Introduction: Study authors Mary Ersek, PhD, RN, Susan E. Hickman, PhD, Anne C. Thomas, PhD, ANP-BC, GNP, FAANP, Brittany Bernard, BS, and Kathleen T. Unroe, MD, MHA, published a paper, “Stakeholder Perspectives on the Optimizing Patient Transfers, Impacting Medical Quality, and Improving Symptoms: Transforming Institutional Care (OPTIMISTIC) Project” in The Geronotologist.
OPTIMISTIC is aimed at improving care for nursing home patients via the implementation of a multicomponent collaborative care model, which includes advance care planning (ACP) and specifically the use of POLST (in this study called POST, or Physician Orders for Scope of Treatment, since the study took place in Indiana). OPTIMISTIC is a clinical demonstration project funded by the Center for Medicare and Medicaid Innovation (CMMI) as part of its national Initiative to Reduce Avoidable Hospitalizations among Nursing Facility Residents (Centers for Medicare and Medicaid Services, 2017).
OPTIMISTIC embeds registered nurses (RNs) and nurse practitioners (NPs) at no cost to the facility; the RNs facilitate ACP, mentor nursing home staff, and implement evidence-based tools; NPs address gaps in coverage and coordination of care. In this paper, specifically, goals were to (1) collect stakeholder opinions on the most and least effective components in meeting the overall program goal of reducing hospitalizations, (2) describe barriers to program implementation, and (3) explore program features that facilitated its adoption. Results in this study focused on long-term-care patients in 19 Indiana facilities between February 2013 and October 2016.
Methods: Data were collected by means of interviews with 23 nursing home staff and leaders (for example, administrators and director of nursing home services) from three facilities, all 26 OPTIMISTIC clinical staff, which included 19 RNs and 7 NPs, 4 primary care providers, and 10 family members.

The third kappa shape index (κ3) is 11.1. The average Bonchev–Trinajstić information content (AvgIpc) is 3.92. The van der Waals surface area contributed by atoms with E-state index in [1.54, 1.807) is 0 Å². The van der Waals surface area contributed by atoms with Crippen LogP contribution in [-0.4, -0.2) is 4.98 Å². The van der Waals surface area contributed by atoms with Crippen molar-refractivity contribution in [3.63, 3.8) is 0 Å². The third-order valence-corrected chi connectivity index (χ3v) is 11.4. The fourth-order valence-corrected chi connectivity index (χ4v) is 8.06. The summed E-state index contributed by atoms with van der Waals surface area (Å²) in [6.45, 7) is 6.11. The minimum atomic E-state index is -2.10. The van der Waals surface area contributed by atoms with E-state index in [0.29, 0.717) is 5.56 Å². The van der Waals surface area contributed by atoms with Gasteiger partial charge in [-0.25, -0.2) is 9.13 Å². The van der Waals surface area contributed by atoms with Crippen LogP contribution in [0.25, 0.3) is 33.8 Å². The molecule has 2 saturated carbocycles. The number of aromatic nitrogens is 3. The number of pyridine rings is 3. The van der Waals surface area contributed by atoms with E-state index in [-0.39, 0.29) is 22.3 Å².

Results: To quote the study authors,
The most frequently cited successful component was the ACP component including POST completion. This view was widely shared by OPTIMISTIC RNs, providers, families, and facility staff. As one facility physician commented, “You need to continue and enhance the end-of-life discussions. POST implementation has been very helpful and it has helped everyone understand about palliative care and hospice and how they are different.”
Respondents identified the comprehensiveness of the ACP discussions as critical to the program’s success, as pointed out by an OPTIMISTIC RN: “I think that the advance care planning, that’s been a huge success… I see it as something that was really not implemented prior to OPTIMISTIC other than just getting a signature on a DNR form.” Family members concurred that the OPTIMISTIC program’s approach to ACP was effective and helpful. In the words of one family surrogate decision maker:
“I thought that [the ACP discussion] went very well. She [OPTIMISTIC RN] covered every aspect of it. She talked about the different levels of care that would be given. All of our questions were answered and yeah, I just felt really good when we came away from there with the care plan. We knew what my mother wanted and we kind of knew what we felt was best for her, but it felt really good having it actually put down in paper that there is a plan that other hospitals and nursing facilities can follow.”
While other effective components were identified, the ACP component was the one tool that OPTIMISTIC staff, facility staff and families all cited. Other components, mostly cited by OPTIMISTIC and sometimes facility staff, included features of palliative care (more broad than ACP) , collaborative care reviews, and other facility-based services.
Ersek M, SE Hickman, AC Thomas, B Bernard, and KT Unroe (2017). “Stakeholder Perspectives on the Optimizing Patient Transfers, Impacting Medical Quality, and Improving Symptoms: Transforming Institutional Care (OPTIMISTIC) Project” The Gerontologist. (E-pub ahead of print.) (limited access).